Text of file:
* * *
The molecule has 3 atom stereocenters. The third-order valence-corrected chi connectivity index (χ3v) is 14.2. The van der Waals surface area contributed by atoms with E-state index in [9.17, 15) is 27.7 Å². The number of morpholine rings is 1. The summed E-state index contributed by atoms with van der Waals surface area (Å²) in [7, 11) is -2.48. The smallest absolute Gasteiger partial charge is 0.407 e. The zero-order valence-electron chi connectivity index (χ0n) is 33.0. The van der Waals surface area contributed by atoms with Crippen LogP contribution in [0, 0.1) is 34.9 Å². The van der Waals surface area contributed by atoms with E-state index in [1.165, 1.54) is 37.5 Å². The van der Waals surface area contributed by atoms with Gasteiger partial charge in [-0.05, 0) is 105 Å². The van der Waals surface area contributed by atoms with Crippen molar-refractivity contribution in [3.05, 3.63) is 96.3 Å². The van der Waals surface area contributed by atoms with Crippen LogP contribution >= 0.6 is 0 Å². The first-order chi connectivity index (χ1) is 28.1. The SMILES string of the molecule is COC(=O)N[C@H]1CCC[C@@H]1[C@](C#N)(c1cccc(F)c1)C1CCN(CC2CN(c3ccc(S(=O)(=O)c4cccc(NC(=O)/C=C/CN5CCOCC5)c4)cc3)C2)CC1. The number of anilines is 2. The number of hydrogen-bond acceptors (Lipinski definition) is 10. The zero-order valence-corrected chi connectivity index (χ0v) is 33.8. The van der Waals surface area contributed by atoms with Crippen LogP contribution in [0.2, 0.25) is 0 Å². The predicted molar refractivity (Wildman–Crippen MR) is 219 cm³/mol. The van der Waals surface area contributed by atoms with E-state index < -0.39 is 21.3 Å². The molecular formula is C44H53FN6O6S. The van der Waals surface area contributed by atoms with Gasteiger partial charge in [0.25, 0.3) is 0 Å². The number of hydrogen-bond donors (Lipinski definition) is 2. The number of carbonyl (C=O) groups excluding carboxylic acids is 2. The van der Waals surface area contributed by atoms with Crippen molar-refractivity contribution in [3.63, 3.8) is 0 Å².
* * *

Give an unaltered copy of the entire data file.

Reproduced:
The molecule has 3 atom stereocenters. The third-order valence-corrected chi connectivity index (χ3v) is 14.2. The van der Waals surface area contributed by atoms with E-state index in [9.17, 15) is 27.7 Å². The number of morpholine rings is 1. The summed E-state index contributed by atoms with van der Waals surface area (Å²) in [7, 11) is -2.48. The smallest absolute Gasteiger partial charge is 0.407 e. The zero-order valence-electron chi connectivity index (χ0n) is 33.0. The van der Waals surface area contributed by atoms with Crippen LogP contribution in [0, 0.1) is 34.9 Å². The van der Waals surface area contributed by atoms with E-state index in [1.165, 1.54) is 37.5 Å². The van der Waals surface area contributed by atoms with Gasteiger partial charge in [-0.05, 0) is 105 Å². The van der Waals surface area contributed by atoms with Crippen molar-refractivity contribution in [3.05, 3.63) is 96.3 Å². The van der Waals surface area contributed by atoms with Crippen LogP contribution >= 0.6 is 0 Å². The first-order chi connectivity index (χ1) is 28.1. The SMILES string of the molecule is COC(=O)N[C@H]1CCC[C@@H]1[C@](C#N)(c1cccc(F)c1)C1CCN(CC2CN(c3ccc(S(=O)(=O)c4cccc(NC(=O)/C=C/CN5CCOCC5)c4)cc3)C2)CC1. The number of anilines is 2. The number of hydrogen-bond acceptors (Lipinski definition) is 10. The zero-order valence-corrected chi connectivity index (χ0v) is 33.8. The van der Waals surface area contributed by atoms with Crippen LogP contribution in [0.2, 0.25) is 0 Å². The predicted molar refractivity (Wildman–Crippen MR) is 219 cm³/mol. The van der Waals surface area contributed by atoms with E-state index < -0.39 is 21.3 Å². The molecular formula is C44H53FN6O6S. The van der Waals surface area contributed by atoms with Gasteiger partial charge in [0.25, 0.3) is 0 Å². The number of hydrogen-bond donors (Lipinski definition) is 2. The number of carbonyl (C=O) groups excluding carboxylic acids is 2. The van der Waals surface area contributed by atoms with Crippen molar-refractivity contribution in [3.63, 3.8) is 0 Å².